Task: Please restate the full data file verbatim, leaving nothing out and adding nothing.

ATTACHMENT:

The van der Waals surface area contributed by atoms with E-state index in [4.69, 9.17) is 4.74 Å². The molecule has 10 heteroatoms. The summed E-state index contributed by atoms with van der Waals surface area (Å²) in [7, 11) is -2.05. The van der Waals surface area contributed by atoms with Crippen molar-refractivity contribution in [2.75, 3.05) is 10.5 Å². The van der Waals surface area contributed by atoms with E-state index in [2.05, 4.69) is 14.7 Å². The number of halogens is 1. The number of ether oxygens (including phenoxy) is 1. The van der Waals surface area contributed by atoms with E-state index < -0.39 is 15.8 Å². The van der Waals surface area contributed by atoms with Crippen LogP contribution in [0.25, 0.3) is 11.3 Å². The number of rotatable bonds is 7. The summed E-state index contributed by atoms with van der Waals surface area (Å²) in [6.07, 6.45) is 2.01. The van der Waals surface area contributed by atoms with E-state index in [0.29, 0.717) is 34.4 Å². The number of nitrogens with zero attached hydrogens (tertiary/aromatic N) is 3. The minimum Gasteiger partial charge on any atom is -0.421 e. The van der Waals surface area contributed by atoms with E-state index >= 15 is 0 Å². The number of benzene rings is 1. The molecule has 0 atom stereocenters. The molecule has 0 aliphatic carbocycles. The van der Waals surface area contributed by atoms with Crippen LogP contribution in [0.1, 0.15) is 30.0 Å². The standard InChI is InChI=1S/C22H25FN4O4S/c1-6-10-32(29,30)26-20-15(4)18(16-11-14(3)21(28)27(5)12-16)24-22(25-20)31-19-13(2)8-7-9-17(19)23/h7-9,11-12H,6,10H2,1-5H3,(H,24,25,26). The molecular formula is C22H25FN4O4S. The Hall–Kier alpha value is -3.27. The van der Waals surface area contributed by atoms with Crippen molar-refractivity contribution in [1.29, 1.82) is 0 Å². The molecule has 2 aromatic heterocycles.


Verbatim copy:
The van der Waals surface area contributed by atoms with E-state index in [4.69, 9.17) is 4.74 Å². The molecule has 10 heteroatoms. The summed E-state index contributed by atoms with van der Waals surface area (Å²) in [7, 11) is -2.05. The van der Waals surface area contributed by atoms with Crippen molar-refractivity contribution in [2.75, 3.05) is 10.5 Å². The van der Waals surface area contributed by atoms with E-state index in [2.05, 4.69) is 14.7 Å². The number of halogens is 1. The number of ether oxygens (including phenoxy) is 1. The van der Waals surface area contributed by atoms with E-state index < -0.39 is 15.8 Å². The van der Waals surface area contributed by atoms with Crippen LogP contribution in [0.25, 0.3) is 11.3 Å². The number of rotatable bonds is 7. The summed E-state index contributed by atoms with van der Waals surface area (Å²) in [6.07, 6.45) is 2.01. The van der Waals surface area contributed by atoms with E-state index in [0.29, 0.717) is 34.4 Å². The number of nitrogens with zero attached hydrogens (tertiary/aromatic N) is 3. The minimum Gasteiger partial charge on any atom is -0.421 e. The van der Waals surface area contributed by atoms with E-state index >= 15 is 0 Å². The number of benzene rings is 1. The molecule has 0 atom stereocenters. The molecule has 0 aliphatic carbocycles. The van der Waals surface area contributed by atoms with Crippen LogP contribution in [0.1, 0.15) is 30.0 Å². The standard InChI is InChI=1S/C22H25FN4O4S/c1-6-10-32(29,30)26-20-15(4)18(16-11-14(3)21(28)27(5)12-16)24-22(25-20)31-19-13(2)8-7-9-17(19)23/h7-9,11-12H,6,10H2,1-5H3,(H,24,25,26). The molecular formula is C22H25FN4O4S. The Hall–Kier alpha value is -3.27. The van der Waals surface area contributed by atoms with Crippen molar-refractivity contribution in [1.29, 1.82) is 0 Å². The molecule has 2 aromatic heterocycles.